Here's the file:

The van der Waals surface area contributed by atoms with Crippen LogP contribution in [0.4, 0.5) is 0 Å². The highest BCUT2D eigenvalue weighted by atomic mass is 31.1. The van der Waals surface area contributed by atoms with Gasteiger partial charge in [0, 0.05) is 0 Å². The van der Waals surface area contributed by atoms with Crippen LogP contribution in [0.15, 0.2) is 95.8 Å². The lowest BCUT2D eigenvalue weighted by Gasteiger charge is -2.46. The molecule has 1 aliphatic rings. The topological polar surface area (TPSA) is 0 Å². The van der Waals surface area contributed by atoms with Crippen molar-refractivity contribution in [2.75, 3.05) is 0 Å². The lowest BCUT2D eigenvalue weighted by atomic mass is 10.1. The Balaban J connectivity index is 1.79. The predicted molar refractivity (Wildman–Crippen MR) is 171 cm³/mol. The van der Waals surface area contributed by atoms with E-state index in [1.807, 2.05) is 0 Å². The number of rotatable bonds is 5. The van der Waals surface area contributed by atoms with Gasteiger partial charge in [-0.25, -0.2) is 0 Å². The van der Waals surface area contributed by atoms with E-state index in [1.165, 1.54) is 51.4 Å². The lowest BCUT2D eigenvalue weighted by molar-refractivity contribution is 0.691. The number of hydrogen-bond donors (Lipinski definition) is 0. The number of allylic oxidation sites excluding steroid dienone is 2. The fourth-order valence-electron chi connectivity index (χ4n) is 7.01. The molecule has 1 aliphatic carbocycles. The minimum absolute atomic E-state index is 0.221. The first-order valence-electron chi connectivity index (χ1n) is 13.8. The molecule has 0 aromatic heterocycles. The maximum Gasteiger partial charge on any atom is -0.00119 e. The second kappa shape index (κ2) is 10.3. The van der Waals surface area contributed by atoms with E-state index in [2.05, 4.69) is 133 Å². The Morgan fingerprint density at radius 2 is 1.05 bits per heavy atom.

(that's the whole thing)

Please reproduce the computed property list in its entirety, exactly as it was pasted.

The van der Waals surface area contributed by atoms with Crippen LogP contribution in [0.4, 0.5) is 0 Å². The highest BCUT2D eigenvalue weighted by atomic mass is 31.1. The van der Waals surface area contributed by atoms with Gasteiger partial charge in [0, 0.05) is 0 Å². The van der Waals surface area contributed by atoms with Crippen LogP contribution in [0.15, 0.2) is 95.8 Å². The lowest BCUT2D eigenvalue weighted by Gasteiger charge is -2.46. The molecule has 1 aliphatic rings. The topological polar surface area (TPSA) is 0 Å². The van der Waals surface area contributed by atoms with Crippen molar-refractivity contribution in [2.75, 3.05) is 0 Å². The lowest BCUT2D eigenvalue weighted by atomic mass is 10.1. The Balaban J connectivity index is 1.79. The predicted molar refractivity (Wildman–Crippen MR) is 171 cm³/mol. The van der Waals surface area contributed by atoms with E-state index in [1.807, 2.05) is 0 Å². The number of rotatable bonds is 5. The van der Waals surface area contributed by atoms with Gasteiger partial charge in [-0.25, -0.2) is 0 Å². The van der Waals surface area contributed by atoms with E-state index in [1.165, 1.54) is 51.4 Å². The lowest BCUT2D eigenvalue weighted by molar-refractivity contribution is 0.691. The number of hydrogen-bond donors (Lipinski definition) is 0. The number of allylic oxidation sites excluding steroid dienone is 2. The fourth-order valence-electron chi connectivity index (χ4n) is 7.01. The molecule has 1 aliphatic carbocycles. The minimum absolute atomic E-state index is 0.221. The first-order valence-electron chi connectivity index (χ1n) is 13.8. The molecule has 0 aromatic heterocycles. The maximum Gasteiger partial charge on any atom is -0.00119 e. The second kappa shape index (κ2) is 10.3. The van der Waals surface area contributed by atoms with E-state index in [2.05, 4.69) is 133 Å². The Morgan fingerprint density at radius 2 is 1.05 bits per heavy atom.